Osborne's anti-green crusade is self-defeating

The Chancellor appears intent on strangling one sector of the economy that is growing.

On the very same day it emerged that our economy has worsened and shrunk in the worst double-dip recession for fifty years, one sector of the British economy that is bucking the trend, providing new growth and jobs, is now under siege from the Chancellor.

According to the CBI this month, green business accounted for more than a third of all UK growth last year. In a keynote speech a couple of weeks ago CBI chief John Cridland said:

The choice between going green and going for growth is a false choice. Green and growth do go together...  The UK’s low-carbon and environmental goods and services market is worth more than £120bn a year. That’s equivalent to more than eight per cent of GDP… It’s made up of some 50,000 firms, between them employing 940,000 people - two-thirds outside London and the South East – across many different sectors.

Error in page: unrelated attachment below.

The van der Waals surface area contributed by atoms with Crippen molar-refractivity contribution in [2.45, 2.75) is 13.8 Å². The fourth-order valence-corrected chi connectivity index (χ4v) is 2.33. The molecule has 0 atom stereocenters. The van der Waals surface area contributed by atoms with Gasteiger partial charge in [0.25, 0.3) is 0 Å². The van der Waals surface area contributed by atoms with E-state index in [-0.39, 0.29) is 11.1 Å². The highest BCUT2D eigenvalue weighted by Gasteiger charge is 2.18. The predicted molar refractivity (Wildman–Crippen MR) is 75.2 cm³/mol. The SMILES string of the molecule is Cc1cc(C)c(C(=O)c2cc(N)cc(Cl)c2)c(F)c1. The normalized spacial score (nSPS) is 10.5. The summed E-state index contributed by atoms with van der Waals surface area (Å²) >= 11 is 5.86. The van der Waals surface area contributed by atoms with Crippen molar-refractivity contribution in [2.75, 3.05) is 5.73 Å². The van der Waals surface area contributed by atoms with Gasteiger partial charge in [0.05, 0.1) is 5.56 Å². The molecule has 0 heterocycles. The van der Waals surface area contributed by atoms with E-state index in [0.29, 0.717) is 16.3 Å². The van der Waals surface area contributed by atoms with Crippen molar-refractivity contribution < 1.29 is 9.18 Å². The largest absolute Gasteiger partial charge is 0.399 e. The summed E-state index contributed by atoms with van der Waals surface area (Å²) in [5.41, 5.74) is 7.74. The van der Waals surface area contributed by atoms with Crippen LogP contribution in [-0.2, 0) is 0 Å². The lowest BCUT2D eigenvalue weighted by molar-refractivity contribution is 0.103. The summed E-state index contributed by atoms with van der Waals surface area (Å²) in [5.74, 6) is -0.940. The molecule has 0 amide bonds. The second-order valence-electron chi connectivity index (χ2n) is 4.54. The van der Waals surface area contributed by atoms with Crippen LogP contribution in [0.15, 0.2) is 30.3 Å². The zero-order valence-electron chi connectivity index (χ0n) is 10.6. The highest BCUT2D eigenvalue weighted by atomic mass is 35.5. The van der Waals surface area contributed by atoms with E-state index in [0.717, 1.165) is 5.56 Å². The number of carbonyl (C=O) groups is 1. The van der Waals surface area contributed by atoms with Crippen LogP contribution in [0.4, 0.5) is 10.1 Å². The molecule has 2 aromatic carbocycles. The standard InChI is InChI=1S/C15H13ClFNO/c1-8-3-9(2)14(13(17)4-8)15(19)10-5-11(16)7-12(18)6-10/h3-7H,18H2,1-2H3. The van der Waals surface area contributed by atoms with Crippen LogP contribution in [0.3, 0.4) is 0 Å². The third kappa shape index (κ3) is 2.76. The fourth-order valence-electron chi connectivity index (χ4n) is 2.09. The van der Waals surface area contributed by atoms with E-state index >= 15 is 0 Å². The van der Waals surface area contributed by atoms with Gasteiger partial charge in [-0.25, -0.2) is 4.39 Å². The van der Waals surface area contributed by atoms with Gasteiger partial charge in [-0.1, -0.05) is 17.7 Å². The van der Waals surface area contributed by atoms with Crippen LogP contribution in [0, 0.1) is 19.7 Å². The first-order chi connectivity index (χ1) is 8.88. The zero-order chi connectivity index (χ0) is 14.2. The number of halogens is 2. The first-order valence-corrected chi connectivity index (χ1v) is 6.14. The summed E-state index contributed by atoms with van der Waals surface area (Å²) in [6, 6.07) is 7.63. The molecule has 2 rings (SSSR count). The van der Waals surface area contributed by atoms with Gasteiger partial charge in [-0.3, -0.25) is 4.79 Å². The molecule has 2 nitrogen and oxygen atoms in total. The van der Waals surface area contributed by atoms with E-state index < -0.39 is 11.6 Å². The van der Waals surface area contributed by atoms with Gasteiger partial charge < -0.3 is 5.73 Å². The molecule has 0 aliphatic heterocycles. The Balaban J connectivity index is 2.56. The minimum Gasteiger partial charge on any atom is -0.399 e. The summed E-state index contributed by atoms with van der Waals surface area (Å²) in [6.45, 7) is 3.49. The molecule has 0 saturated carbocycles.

You would think the Treasury would be delighted by this story of green jobs and British business success. Certainly William Hague recognised the political and economic attractiveness of this sector. A few months ago he wrote privately to the Prime Minister and his Cabinet colleagues, “The low carbon economy is at the leading edge of a structural shift now taking place globally … we need to stay abreast of this, given our need for an export-led recovery and for inward investment in modern infrastructure and advanced manufacturing.” Hague continued, “I believe we should reframe our response to climate change as an imperative for growth.”